In conclusion: Write. Write whatever makes you happy. Then write more. When people give you shit about your writing, weigh what they say. Are they just throwing shit or is there good advice in there? Take the good, ignore the rest. Write more. Read, a lot. All sorts of things. Then write more. Read lots of TV Tropes. Use what you learn to write better things.

(edited June 7th)

Of interest to no one but myself: my recurring themes and tropes

I have a ton of stories and characters that I come up with that I never write down (mostly because, hooo boy, Mary Sue and self-insert ahoy, wow.) I’m including those in these, because, well, I can. It’s my site. ;)

At nothing else, you can use this as a reason to get lost on the TV Tropes site for a few hours. I’ll be adding stuff as I think of it, basically so I can then get it out of my head and preferably stop making the same list over and over again.

  • Villain Protagonist I love writing villains and bad guys, so I tend to write more of them than heroes. It does mean some of my other recurring themes get some Unfortunate Implications because every time I write that kind of character it’s a bad guy.
  • Morality Kitchen Sink, Even Evil Has Loved Ones, Even Evil Has Standards, Blue and Orange Morality. It’s hard to write an absolutely evil character when you’re in his head (although I manage if the situation calls for it). And, well, complicated characters are more fun.
  • Mind Hive. I like to write characters who have a couple of people living in their heads. Unfortunately, this is one of the ones that bugs me, because right now all those characters are bad guys right now. And I do believe in Healthy Multiplicity so I want to fix that (The one good thing is that those characters are generally complicated and are more grey morality than black. So, that helps. Still need to fix it though.)
  • The Sleepless. Several of my characters have weird or irregular sleep schedules that don’t impact them poorly. For some of them it’s to emphasize that they’re odd. Some of the others it’s just the way they are.
  • Tall, thin men in nice suits. Yeah, it’s Author Appeal. Also cat people, barefooting, and a bunch of things that don’t need to be mentioned here.
  • Superpowers. Mutants. Spandex. Yeah, I read too many X-men comics as a kid and now I read too many Batman comics.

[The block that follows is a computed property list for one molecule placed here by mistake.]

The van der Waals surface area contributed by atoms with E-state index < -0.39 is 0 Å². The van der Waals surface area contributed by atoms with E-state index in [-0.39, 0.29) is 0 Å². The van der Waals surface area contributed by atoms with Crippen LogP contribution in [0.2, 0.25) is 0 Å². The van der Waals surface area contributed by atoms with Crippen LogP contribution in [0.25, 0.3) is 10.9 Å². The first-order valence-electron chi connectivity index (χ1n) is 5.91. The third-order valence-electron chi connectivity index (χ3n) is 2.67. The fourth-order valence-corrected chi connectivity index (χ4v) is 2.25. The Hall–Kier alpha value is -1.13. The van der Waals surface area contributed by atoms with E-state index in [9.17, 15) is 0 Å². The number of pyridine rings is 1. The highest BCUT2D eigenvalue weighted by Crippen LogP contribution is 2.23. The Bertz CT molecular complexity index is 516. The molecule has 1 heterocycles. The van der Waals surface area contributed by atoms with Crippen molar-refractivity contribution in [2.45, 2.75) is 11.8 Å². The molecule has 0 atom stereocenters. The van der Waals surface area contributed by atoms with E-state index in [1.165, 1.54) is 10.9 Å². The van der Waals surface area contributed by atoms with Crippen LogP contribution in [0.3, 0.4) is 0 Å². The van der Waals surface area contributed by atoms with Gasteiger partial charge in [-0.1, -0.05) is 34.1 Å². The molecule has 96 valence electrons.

• Hurt / Comfort. Sometimes without the comfort. (aka Whump)
  • Masks and Scars. Partially goes with the superhero stuff. Partially just because masks are cool. Sometimes goes as far as Full Body Disguise, especially for superheroes (I’m not a big fan of the domino mask…)
  • One True Love. Which is silly, because it’s not something I believe in real life. At least when I write it, it doesn’t mean that the relationship will be easy. Usually combined with some sort of soul-link thing (I rarely go as far as telepathy. Because telepathy is highly overrated).
  • Nearly instant language learning or Universal translator. Generally through some sort of telepathy or magic.
  • Older than they look. I keep writing these characters that are practically immortal or have a healing factor that keeps them looking young. (yes, alright, I read too many comic books, okay?)
  • Characters with mental illnesses or personality disorders, usually things that don’t exactly match up with anything real. I did mention too much Batman, right?

Progress Report 1 – Camp Nanowrimo, April 2013

Hey, how about an excerpt? No context necessary.

Many came to visit Conya when she was free, for the witch woman wasn’t needed to heal often. She passed her time preparing herbs and collars, sharing stories with anyone available to listen. When they drank, they were merry. He had seen fights spill into streets in the Empire and the fighters hauled away by armored police. He had seen wealthy men drinking, staring sullenly into their glasses.

This reminded him of home, of drunken warriors holding trials of strength in firelit rooms or dark fields lit with wavering touches. Or of hearing the songs of farmers weaving their way home from the fields and homekeepers singing in front of their homes. The Thurzin were free people, free from the Empire’s laws. The homekeepers and farmers worked long hours and rested equally well, while the warriors fought in the Rajah’s wars to keep them free.

He wanted to go home, to his mother’s warm kitchen, where his grandmothers helped her cook bread-wrapped meat and the thick stews that kept the warriors and farmers working. To the longhouses of the warriors, where it smelled of steel and leather and wool, where there was always the clang of weapons and curses. To the trees where the young warriors would perch to watch the farmers work and trade stories of their training and compare wounds.

He could go home. If he was strong, if he was brave, he could go home. They would conquer this place, sell it to the Rajah or build warrior longhouses and family roundhouses here, and he could go home. Even with no honor, ever if he’d be reduced to a farmer or homekeeper, when the Thurzin conquered here, he could go home.

I reduced my goal to 15k words, but I’d still like to make it to 25k. My current count is 5k, but I have more to get typed up today.